“Legacy” Week 4 – The Showtime Finale

After a third animated episode that covered the peak of the Showtime Era of the Los Angeles Lakers, Hulu’s new 10-part miniseries from director Antoine Fuqua “Legacy: The True Story of The LA Lakers” examines the end of the road for one of The NBA-racing time during a pretty severe episode four.

We start with Kareem Abdul-Jabbar’s decision to retire after the 1988-89 season and the nearly three-peat Lakers.

Hoping to address his newfound need in the five, team president Jerry West opted to override all of his scouts and select 7’1″ Serbian center Vlade Divac over 6’10” power forward Cliff Robinson with the No. 26 pick in the 1989 draft.

Fuqua then treats us to the late ’80s highlight video of Divac’s on-court awesomeness with Los Angeles, backed by Prince’s “Partyman” (director Jason Hehir also did this in “The Last Dance” documentary series from the Bulls two years ago, but this song rules so honestly, no notes). Obviously, no one can completely replace Kareem Abdul-Jabbar (though the 41-year-old was no longer his All-Star self this final season), but Divac didn’t sleep in the draft. A 2001 All-Star while with the Kings, Divac would enjoy a 16-year Hall of Fame career that included stops with the Charlotte Hornets (as the asset Los Angeles traded for the rights to recruit Kobe Bryant). and, the most memorable. , as the Lakers’ antagonist with the Sacramento Kings. Divac wrapped up a season back with the Lakers during Rudy Tomjanovich’s ill-fated 2004-05 season. doing the Hall had a lot to do with his international good faith.

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Robinson, who passed away in 2020, ended up being selected 36th overall out of the University of Connecticut by the Portland Trail Blazers, with whom he would head straight to the NBA Finals in his rookie season. During an 18-year career, he would become the league’s Sixth Man of the Year in 1993, a one-time All-Star in 1994 and a two-time All-Defensive Second Teamer while with the Suns and Pistons. If these two late-first-round/early-second-round prospects are any indication, the Lakers’ front office was clearly right about scouting him in this era.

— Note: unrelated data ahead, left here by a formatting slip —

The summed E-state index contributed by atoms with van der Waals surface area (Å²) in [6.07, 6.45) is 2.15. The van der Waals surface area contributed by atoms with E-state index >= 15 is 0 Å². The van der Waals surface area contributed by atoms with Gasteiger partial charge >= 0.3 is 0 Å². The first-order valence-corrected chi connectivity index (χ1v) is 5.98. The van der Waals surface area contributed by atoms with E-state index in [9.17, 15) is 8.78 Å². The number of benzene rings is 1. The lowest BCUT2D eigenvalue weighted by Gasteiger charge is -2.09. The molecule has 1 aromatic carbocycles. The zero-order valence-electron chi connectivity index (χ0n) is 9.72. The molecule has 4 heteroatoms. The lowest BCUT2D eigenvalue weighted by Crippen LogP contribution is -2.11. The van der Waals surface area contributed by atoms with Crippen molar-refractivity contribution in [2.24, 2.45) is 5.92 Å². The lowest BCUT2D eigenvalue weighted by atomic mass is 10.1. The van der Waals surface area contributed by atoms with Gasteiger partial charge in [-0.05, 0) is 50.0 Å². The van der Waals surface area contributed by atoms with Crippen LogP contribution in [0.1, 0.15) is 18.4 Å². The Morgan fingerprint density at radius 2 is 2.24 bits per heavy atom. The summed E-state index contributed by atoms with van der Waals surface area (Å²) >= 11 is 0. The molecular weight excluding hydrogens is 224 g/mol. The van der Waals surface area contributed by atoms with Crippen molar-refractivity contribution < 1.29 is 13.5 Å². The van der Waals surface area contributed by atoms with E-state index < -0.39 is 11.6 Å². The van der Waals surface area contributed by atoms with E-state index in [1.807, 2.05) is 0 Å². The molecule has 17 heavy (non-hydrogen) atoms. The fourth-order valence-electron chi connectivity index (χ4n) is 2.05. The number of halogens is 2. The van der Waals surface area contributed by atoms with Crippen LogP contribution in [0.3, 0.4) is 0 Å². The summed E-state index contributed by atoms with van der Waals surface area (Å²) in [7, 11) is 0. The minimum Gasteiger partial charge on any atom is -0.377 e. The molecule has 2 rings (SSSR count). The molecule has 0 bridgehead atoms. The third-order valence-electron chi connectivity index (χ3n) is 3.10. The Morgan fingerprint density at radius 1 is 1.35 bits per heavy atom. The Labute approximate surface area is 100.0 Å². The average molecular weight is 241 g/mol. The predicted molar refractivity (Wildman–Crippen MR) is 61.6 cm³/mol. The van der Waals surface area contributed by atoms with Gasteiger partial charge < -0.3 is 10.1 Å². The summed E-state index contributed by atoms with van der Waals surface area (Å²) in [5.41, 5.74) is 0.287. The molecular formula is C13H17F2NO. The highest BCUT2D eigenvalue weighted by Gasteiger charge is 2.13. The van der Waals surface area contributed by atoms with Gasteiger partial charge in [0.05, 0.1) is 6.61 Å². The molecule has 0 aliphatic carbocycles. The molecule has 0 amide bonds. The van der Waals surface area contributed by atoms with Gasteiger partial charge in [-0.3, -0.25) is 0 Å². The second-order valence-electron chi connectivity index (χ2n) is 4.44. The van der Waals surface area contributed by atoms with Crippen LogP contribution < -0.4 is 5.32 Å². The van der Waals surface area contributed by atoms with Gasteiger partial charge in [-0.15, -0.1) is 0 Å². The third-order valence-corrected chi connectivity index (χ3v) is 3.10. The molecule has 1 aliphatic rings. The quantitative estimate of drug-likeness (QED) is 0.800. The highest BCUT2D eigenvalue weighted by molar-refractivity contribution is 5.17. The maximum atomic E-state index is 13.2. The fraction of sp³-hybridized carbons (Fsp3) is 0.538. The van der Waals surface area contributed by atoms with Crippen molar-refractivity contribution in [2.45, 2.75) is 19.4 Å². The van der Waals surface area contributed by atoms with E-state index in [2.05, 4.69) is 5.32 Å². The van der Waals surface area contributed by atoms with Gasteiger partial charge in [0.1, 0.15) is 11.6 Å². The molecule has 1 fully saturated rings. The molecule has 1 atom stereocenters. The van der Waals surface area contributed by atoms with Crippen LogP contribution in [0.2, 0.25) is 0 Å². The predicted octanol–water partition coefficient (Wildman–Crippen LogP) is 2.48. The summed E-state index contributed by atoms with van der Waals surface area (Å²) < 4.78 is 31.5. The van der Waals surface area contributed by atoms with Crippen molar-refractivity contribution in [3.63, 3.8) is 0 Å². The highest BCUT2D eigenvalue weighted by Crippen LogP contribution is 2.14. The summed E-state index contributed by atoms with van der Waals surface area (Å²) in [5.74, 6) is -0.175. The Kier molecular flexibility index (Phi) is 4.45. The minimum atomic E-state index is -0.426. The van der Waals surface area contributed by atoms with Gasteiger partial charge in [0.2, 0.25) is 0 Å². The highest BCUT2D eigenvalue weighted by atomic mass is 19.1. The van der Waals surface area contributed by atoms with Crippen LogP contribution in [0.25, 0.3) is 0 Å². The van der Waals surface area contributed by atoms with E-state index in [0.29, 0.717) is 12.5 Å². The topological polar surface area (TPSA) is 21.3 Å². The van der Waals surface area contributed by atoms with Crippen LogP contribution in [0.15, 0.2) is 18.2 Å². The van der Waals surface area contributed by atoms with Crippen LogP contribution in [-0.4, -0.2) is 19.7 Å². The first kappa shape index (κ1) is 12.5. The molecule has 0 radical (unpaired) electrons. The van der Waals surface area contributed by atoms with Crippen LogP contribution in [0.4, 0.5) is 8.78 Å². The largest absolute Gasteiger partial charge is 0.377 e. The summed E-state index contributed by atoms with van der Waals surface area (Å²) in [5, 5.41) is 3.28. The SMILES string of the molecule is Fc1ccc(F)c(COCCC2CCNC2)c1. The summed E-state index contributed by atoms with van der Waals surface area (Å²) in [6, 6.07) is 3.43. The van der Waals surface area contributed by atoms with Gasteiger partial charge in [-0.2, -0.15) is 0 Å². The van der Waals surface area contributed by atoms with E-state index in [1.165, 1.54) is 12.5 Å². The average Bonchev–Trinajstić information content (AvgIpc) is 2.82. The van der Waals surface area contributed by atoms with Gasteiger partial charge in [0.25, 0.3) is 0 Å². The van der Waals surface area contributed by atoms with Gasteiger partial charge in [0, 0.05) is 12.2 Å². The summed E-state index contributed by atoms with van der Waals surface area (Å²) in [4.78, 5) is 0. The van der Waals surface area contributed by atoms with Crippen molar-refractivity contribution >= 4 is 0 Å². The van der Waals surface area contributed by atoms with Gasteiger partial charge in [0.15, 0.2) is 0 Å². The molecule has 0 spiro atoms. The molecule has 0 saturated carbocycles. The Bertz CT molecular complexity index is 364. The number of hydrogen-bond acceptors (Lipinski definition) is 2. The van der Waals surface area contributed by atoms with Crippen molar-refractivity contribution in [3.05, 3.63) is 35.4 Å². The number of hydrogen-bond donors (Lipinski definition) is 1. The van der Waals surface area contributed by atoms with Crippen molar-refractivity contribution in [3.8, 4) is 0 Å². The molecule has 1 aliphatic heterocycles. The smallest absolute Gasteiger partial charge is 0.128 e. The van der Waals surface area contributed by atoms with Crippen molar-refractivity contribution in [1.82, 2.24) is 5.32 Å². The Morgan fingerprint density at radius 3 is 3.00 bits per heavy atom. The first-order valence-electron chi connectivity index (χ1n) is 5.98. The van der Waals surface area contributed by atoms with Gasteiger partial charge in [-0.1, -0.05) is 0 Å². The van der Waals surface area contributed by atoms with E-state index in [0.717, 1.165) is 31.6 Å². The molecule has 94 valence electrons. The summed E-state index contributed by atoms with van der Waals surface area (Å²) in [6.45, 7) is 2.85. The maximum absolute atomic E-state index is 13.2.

Apparently, around this post-Kareem era, Jerry Buss made an offer to buy “America’s team,” the Dallas Cowboys. The NFL Board of Governors ultimately snubbed Buss as owner when news of the deal leaked and certain Dallas residents objected to his playboy lifestyle. Instead, Jerry Jones bought the team. So… maybe people in Dallas didn’t like playboys with mustaches?

Still, it’s hard to muster much sympathy for someone who isn’t allowed to buy the Dallas Cowboys when you’re stressed about credit card payments every month. It certainly seems that “just” owning the Lakers has served them well. The Buss brothers also spoke about their fights around this time. After the Lazers folded, Jim Buss became a thoroughbred racehorse trainer. Johnny Buss became a Formula 3 race car competitor. We meet some of Dr. Buss’s younger heirs born in the ’80s, each bequeathed a name beginning with “J.”

We also dive into Pat Riley’s personal life and the swelling of her own ego during Showtime’s run, which Riley admits was the case during this time. Riley and Jerry West had apparently been best friends as players.

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Among the post-Kareem Lakers who were interviewed on the show’s present tense, only Michael Cooper acknowledges that the roster had begun to disengage from his head coach’s missives. Riley was eventually fired after the 1990 Western Conference Semifinals’ upset five-game loss to the fifth-seeded Phoenix Suns led by All-Stars Tom Chambers and Kevin Johnson.

Dr. Buss replaced Riley with Mike Dunleavy Sr. AC Green and Byron Scott weren’t fans of Dunleavy’s on-court adjustments, which involved a slower, more methodical half-court approach and more use of Magic Johnson in the paint. This was a radical departure from Showtime’s freer, faster style. Los Angeles rode a 58-24 regular season record through the 1991 Finals, where they were eliminated by Michael Jordan, Scottie Pippen, Horace Grant and his Chicago Bulls in five games.

Things end on a sad note, as the episode documents Johnson’s discovery that he was HIV positive, as well as his sudden retirement.

This week’s episode served as another in-depth investigation into one of the greatest eras of one of the NBA’s most powerful franchises. Presumably, episode five will cover the beginning of the next…

Here’s a full trailer for the series:

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